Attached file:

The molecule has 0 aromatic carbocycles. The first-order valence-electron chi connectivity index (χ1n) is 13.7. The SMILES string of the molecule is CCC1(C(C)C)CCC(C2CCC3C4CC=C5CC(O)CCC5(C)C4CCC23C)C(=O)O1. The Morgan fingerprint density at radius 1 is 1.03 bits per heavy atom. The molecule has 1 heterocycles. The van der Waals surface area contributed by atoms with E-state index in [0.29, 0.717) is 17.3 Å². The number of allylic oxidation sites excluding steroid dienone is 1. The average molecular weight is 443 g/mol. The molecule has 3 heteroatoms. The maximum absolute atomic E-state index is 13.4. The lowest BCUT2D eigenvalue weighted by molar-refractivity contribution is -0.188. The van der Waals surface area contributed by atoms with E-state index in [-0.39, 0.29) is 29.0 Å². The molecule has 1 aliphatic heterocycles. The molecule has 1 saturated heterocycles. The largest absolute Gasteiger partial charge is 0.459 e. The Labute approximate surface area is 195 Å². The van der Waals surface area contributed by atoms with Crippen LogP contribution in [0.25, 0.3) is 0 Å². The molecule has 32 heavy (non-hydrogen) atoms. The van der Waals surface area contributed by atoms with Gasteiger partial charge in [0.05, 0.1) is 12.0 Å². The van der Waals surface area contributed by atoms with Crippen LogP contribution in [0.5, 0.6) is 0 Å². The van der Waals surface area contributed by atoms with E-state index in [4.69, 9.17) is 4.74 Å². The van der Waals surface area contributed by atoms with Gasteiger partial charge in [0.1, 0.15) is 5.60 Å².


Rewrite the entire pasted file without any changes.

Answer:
The molecule has 0 aromatic carbocycles. The first-order valence-electron chi connectivity index (χ1n) is 13.7. The SMILES string of the molecule is CCC1(C(C)C)CCC(C2CCC3C4CC=C5CC(O)CCC5(C)C4CCC23C)C(=O)O1. The Morgan fingerprint density at radius 1 is 1.03 bits per heavy atom. The molecule has 1 heterocycles. The van der Waals surface area contributed by atoms with E-state index in [0.29, 0.717) is 17.3 Å². The number of allylic oxidation sites excluding steroid dienone is 1. The average molecular weight is 443 g/mol. The molecule has 3 heteroatoms. The maximum absolute atomic E-state index is 13.4. The lowest BCUT2D eigenvalue weighted by molar-refractivity contribution is -0.188. The van der Waals surface area contributed by atoms with E-state index in [-0.39, 0.29) is 29.0 Å². The molecule has 1 aliphatic heterocycles. The molecule has 1 saturated heterocycles. The largest absolute Gasteiger partial charge is 0.459 e. The Labute approximate surface area is 195 Å². The van der Waals surface area contributed by atoms with Crippen LogP contribution in [0.25, 0.3) is 0 Å². The molecule has 32 heavy (non-hydrogen) atoms. The van der Waals surface area contributed by atoms with Gasteiger partial charge in [0.05, 0.1) is 12.0 Å². The van der Waals surface area contributed by atoms with Crippen LogP contribution in [0.5, 0.6) is 0 Å². The van der Waals surface area contributed by atoms with E-state index in [4.69, 9.17) is 4.74 Å². The van der Waals surface area contributed by atoms with Gasteiger partial charge in [0.1, 0.15) is 5.60 Å².